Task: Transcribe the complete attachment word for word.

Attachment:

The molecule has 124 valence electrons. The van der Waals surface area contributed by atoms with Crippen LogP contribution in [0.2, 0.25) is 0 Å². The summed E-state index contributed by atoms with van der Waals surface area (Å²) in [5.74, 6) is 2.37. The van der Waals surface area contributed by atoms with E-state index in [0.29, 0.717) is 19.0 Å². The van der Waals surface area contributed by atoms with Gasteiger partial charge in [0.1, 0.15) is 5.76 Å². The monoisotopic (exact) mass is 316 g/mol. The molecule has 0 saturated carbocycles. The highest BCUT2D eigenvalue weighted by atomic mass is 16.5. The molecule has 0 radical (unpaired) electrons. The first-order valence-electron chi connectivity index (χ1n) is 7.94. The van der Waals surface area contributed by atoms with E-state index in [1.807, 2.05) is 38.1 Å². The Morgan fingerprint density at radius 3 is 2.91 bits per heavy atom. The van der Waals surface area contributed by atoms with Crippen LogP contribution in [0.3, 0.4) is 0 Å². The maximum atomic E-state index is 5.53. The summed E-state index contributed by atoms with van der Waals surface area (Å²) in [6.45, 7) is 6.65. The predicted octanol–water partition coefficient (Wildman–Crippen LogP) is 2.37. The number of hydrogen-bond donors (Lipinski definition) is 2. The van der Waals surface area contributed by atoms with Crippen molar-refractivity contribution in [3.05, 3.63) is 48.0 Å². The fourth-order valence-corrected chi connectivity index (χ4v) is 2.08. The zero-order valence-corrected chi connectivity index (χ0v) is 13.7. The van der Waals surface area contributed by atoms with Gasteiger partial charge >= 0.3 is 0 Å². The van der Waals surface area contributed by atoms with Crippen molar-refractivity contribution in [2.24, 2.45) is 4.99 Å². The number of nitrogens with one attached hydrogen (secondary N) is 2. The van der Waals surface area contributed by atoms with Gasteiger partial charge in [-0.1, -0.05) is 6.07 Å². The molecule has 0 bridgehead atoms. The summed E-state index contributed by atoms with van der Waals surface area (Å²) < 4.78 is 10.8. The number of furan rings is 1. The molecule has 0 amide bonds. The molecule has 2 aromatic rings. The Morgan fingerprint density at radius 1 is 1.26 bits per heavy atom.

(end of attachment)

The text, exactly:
The molecule has 124 valence electrons. The van der Waals surface area contributed by atoms with Crippen LogP contribution in [0.2, 0.25) is 0 Å². The summed E-state index contributed by atoms with van der Waals surface area (Å²) in [5.74, 6) is 2.37. The van der Waals surface area contributed by atoms with E-state index in [0.29, 0.717) is 19.0 Å². The van der Waals surface area contributed by atoms with Gasteiger partial charge in [0.1, 0.15) is 5.76 Å². The monoisotopic (exact) mass is 316 g/mol. The molecule has 0 saturated carbocycles. The highest BCUT2D eigenvalue weighted by atomic mass is 16.5. The molecule has 0 radical (unpaired) electrons. The first-order valence-electron chi connectivity index (χ1n) is 7.94. The van der Waals surface area contributed by atoms with E-state index in [1.807, 2.05) is 38.1 Å². The Morgan fingerprint density at radius 3 is 2.91 bits per heavy atom. The van der Waals surface area contributed by atoms with Crippen LogP contribution in [0.3, 0.4) is 0 Å². The maximum atomic E-state index is 5.53. The summed E-state index contributed by atoms with van der Waals surface area (Å²) in [6.45, 7) is 6.65. The predicted octanol–water partition coefficient (Wildman–Crippen LogP) is 2.37. The number of hydrogen-bond donors (Lipinski definition) is 2. The van der Waals surface area contributed by atoms with Crippen molar-refractivity contribution in [3.05, 3.63) is 48.0 Å². The fourth-order valence-corrected chi connectivity index (χ4v) is 2.08. The zero-order valence-corrected chi connectivity index (χ0v) is 13.7. The van der Waals surface area contributed by atoms with Gasteiger partial charge >= 0.3 is 0 Å². The van der Waals surface area contributed by atoms with Crippen molar-refractivity contribution in [2.24, 2.45) is 4.99 Å². The number of nitrogens with one attached hydrogen (secondary N) is 2. The van der Waals surface area contributed by atoms with Gasteiger partial charge in [-0.1, -0.05) is 6.07 Å². The molecule has 0 bridgehead atoms. The summed E-state index contributed by atoms with van der Waals surface area (Å²) < 4.78 is 10.8. The number of furan rings is 1. The molecule has 0 amide bonds. The molecule has 2 aromatic rings. The Morgan fingerprint density at radius 1 is 1.26 bits per heavy atom.